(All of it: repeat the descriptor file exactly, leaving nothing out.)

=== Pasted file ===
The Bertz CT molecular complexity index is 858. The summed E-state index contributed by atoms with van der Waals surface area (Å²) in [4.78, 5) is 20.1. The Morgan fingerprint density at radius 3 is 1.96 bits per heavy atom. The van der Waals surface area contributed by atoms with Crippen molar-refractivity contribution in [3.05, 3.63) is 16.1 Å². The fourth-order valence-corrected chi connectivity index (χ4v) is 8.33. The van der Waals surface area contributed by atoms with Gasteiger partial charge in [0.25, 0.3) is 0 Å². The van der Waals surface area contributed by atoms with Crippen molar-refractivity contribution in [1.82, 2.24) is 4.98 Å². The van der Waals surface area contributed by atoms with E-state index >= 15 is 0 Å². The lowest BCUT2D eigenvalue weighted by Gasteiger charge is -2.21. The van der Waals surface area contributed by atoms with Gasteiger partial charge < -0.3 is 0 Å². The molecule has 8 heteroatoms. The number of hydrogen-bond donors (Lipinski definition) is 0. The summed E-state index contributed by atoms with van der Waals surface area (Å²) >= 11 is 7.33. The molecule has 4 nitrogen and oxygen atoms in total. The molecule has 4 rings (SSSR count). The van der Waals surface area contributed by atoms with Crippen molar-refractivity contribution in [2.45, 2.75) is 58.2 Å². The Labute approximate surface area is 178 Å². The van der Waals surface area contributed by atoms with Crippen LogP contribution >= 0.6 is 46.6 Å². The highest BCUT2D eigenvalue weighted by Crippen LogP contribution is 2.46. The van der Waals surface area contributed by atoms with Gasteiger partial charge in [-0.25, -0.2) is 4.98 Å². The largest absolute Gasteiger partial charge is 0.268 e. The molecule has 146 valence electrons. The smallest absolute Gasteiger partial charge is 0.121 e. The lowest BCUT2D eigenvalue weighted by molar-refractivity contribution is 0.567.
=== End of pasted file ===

The Bertz CT molecular complexity index is 858. The summed E-state index contributed by atoms with van der Waals surface area (Å²) in [4.78, 5) is 20.1. The Morgan fingerprint density at radius 3 is 1.96 bits per heavy atom. The van der Waals surface area contributed by atoms with Crippen molar-refractivity contribution in [3.05, 3.63) is 16.1 Å². The fourth-order valence-corrected chi connectivity index (χ4v) is 8.33. The van der Waals surface area contributed by atoms with Gasteiger partial charge in [0.25, 0.3) is 0 Å². The van der Waals surface area contributed by atoms with Crippen molar-refractivity contribution in [1.82, 2.24) is 4.98 Å². The van der Waals surface area contributed by atoms with E-state index >= 15 is 0 Å². The lowest BCUT2D eigenvalue weighted by Gasteiger charge is -2.21. The van der Waals surface area contributed by atoms with Gasteiger partial charge < -0.3 is 0 Å². The molecule has 8 heteroatoms. The number of hydrogen-bond donors (Lipinski definition) is 0. The summed E-state index contributed by atoms with van der Waals surface area (Å²) >= 11 is 7.33. The molecule has 4 nitrogen and oxygen atoms in total. The molecule has 4 rings (SSSR count). The van der Waals surface area contributed by atoms with Crippen molar-refractivity contribution in [2.45, 2.75) is 58.2 Å². The Labute approximate surface area is 178 Å². The van der Waals surface area contributed by atoms with Crippen LogP contribution >= 0.6 is 46.6 Å². The highest BCUT2D eigenvalue weighted by Crippen LogP contribution is 2.46. The van der Waals surface area contributed by atoms with Gasteiger partial charge in [-0.25, -0.2) is 4.98 Å². The largest absolute Gasteiger partial charge is 0.268 e. The molecule has 146 valence electrons. The smallest absolute Gasteiger partial charge is 0.121 e. The lowest BCUT2D eigenvalue weighted by molar-refractivity contribution is 0.567.